Central and Northern Arizona
When you arrive at the meeting, you will find men and women who share a common malady — compulsive eating — and have found a common solution: the Twelve Steps and Twelve Traditions of Overeaters Anonymous. You will see anywhere from three to 30 people at the meeting. An average meeting has about 9. You will be warmly welcomed.
The meeting usually opens with the Serenity Prayer, and you may hear a reading called “Our Invitation to You,” which describes the disease of compulsive overeating and the Twelve-Step solution. Meeting formats may vary, but all OA groups are the same in that they seek recovery on three levels — physical, emotional and spiritual — through the Twelve Steps, and the only requirement for membership is a desire to stop eating compulsively.
You may hear a speaker open the meeting and speak for 10 to 15 minutes about what life was like before OA, what happened, and what he or she is like now; or someone might read from OA or AA (Alcoholics Anonymous) literature. Other members will share their experience, strength and hope. You will have an opportunity to introduce yourself as a newcomer, if you like. You will find that you are not alone, that there is a way out of your desperation. Because anonymity is a critical principle of the OA program, you are assured that what you share will be held in confidence. This provides the safety you need to share your experiences honestly.
You may recognize your own story when you listen to others share. Listening will help you find others who have what you want, whether it be weight loss, clarity, joy or recovery from the obsession. You may want to ask someone to be your sponsor. A sponsor will help you work the Steps of the program to achieve the recovery you seek.
When members share, you may hear them refer to a Higher Power or to God. OA is not a religious program and does not subscribe to any specific religious ideology. It is a program that practices spiritual principles, and members individually approach these principles with a Higher Power of their understanding.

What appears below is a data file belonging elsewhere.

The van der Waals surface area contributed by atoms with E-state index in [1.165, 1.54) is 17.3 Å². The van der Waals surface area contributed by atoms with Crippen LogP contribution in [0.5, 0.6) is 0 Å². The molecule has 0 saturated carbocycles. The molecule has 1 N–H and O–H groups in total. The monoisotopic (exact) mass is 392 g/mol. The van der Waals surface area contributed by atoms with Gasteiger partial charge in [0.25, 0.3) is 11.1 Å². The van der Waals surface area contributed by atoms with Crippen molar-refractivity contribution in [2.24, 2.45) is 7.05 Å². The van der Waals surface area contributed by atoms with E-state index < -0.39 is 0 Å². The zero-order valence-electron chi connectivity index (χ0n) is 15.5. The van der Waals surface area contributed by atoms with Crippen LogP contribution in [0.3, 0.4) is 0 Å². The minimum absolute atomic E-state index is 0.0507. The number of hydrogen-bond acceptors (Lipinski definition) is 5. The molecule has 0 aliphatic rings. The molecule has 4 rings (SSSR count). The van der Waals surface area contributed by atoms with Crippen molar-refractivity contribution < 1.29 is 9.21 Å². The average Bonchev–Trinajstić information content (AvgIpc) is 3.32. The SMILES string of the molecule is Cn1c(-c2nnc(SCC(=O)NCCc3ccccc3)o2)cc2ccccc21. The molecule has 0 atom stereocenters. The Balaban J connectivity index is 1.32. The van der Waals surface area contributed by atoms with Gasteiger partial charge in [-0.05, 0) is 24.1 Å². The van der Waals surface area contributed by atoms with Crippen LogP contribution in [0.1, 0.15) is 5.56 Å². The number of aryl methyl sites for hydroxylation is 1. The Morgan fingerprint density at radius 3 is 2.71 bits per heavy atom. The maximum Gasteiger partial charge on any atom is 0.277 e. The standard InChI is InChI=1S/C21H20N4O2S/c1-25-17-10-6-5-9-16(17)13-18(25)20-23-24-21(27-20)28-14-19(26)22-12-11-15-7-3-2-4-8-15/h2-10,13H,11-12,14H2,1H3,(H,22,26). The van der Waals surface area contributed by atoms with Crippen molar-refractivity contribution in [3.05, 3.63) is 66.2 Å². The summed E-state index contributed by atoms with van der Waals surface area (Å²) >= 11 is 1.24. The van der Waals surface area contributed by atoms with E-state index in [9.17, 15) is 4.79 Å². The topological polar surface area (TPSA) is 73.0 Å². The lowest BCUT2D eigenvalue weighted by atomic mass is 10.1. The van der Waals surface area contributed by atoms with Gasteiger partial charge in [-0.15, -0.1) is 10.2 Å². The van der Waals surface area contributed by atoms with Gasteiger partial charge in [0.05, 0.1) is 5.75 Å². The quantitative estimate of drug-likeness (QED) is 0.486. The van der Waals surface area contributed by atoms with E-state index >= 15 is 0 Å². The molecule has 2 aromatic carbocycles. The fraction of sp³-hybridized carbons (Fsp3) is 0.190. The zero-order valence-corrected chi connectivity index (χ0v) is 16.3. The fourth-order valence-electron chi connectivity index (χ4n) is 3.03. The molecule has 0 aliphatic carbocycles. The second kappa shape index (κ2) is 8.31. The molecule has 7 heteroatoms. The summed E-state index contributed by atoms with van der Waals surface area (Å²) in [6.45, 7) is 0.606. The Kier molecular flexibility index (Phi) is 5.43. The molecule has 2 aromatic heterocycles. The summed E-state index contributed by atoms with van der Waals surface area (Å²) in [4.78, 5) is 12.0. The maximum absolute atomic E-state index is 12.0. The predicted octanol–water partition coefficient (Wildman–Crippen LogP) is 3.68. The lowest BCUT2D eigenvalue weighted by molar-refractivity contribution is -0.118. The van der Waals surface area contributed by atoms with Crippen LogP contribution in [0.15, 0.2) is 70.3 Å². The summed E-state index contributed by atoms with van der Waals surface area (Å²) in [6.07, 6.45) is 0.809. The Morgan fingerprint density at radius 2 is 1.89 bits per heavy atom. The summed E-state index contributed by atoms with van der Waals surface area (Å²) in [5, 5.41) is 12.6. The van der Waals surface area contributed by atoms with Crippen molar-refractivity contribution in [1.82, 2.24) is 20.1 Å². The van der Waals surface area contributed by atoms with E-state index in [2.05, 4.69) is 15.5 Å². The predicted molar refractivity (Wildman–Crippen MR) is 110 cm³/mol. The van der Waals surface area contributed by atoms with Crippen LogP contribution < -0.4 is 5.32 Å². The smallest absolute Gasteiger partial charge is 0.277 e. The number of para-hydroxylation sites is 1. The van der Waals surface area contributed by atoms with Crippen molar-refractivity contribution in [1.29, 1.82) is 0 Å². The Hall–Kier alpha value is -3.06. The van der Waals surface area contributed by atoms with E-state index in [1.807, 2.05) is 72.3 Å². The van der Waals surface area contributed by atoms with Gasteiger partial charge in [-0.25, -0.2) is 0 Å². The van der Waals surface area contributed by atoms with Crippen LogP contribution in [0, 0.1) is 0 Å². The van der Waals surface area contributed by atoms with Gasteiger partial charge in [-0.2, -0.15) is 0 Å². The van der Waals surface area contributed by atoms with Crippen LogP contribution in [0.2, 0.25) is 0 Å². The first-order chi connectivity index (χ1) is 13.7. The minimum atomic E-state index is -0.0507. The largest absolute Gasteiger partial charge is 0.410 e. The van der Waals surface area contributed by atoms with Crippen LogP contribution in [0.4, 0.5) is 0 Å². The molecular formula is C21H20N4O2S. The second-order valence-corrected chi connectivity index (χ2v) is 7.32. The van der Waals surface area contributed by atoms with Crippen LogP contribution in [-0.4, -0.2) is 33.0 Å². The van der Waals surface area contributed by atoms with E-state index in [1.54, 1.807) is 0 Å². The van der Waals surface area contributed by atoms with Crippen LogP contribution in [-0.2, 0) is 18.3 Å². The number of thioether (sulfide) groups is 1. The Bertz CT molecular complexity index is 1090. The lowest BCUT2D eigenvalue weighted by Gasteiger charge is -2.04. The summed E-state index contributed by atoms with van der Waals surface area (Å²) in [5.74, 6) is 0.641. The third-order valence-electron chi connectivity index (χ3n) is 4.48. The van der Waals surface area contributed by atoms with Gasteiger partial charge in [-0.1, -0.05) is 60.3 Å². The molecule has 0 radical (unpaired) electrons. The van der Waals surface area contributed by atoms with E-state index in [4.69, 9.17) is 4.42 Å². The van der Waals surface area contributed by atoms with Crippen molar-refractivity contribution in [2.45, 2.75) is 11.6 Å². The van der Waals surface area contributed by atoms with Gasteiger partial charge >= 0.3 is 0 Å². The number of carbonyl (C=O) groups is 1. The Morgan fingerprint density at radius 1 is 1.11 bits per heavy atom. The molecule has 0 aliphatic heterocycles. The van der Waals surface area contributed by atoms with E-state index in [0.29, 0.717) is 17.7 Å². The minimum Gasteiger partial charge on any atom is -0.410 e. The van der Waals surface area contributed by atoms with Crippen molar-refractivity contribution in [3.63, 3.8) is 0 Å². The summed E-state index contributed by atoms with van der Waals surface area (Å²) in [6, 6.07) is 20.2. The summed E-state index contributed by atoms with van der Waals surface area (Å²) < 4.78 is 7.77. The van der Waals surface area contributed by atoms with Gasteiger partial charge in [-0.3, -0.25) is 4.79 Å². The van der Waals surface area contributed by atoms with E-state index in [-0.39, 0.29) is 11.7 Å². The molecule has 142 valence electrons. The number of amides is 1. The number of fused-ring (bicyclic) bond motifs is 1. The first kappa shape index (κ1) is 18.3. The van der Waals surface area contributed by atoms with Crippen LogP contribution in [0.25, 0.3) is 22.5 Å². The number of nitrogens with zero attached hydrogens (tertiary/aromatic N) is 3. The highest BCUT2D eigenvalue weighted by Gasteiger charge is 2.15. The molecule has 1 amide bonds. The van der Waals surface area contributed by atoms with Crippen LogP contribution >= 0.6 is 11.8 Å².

A list may be passed around for all to sign their names and phone numbers, so people can offer each other support between meetings. Someone from the meeting you attend may call you to answer any questions you may have about the program, and you will also have an opportunity to get phone numbers yourself to reach out for help. The telephone is an important tool in OA for getting and giving support and reminding you that you are not alone.
Meetings usually last between one and two hours, and they often include a break. During the break, feel free to ask questions and pick up some OA literature to help you learn about the program. By asking for help, you are taking an important step toward recovery.
Because OA is self-supporting through member contributions, a basket will be passed for donations.
You will notice that some members volunteer to help keep the meeting going, such as the group secretary, the treasurer and greeters. Members find that doing service in OA helps keep them from eating compulsively. Service is important to their recovery and allows them to give back to the Fellowship that has saved their lives. Service opportunities exist in all levels of the Fellowship, from making coffee and setting up chairs at a meeting to being on the Board of Trustees.
The meeting usually closes with a reading like the OA Promise , “I Put My Hand in Yours”. If you find that the meeting you attended does not feel right, try a different group at another time and location. It is a good idea to attend at least six meetings before deciding on a meeting that is right for you.
What you WON’T find at OA meetings are weigh-ins, packaged meals, dues, fees, “shoulds,” “musts” or judgment.
What you WILL find at meetings is:
If you decide that you are one of us, we welcome you with open arms. Whatever your circumstances, we offer you the gift of acceptance. You are not alone anymore. Welcome to Overeaters Anonymous. Welcome home!
Is OA for anorexics and bulimics?
OA welcomes anyone who has the desire to stop eating compulsively. Many compulsive overeaters have had periods of bulimia and/or anorexia as a part of the disease of compulsive overeating. Find out more about Who belongs to OA? Purchase the Focus on Anorexia and Bulima Packet or OA Members Come in All Sizes
I am a Teen, can OA help me?
There are some special meetings for young people. However, most young members of OA attend regular OA meetings. Find out more at the Youth in OA page.
Abstinence in Overeaters Anonymous is the action of refraining from compulsive eating and compulsive food behaviors.
Spiritual, emotional and physical recovery is the result of living the Overeaters Anonymous Twelve-Step program.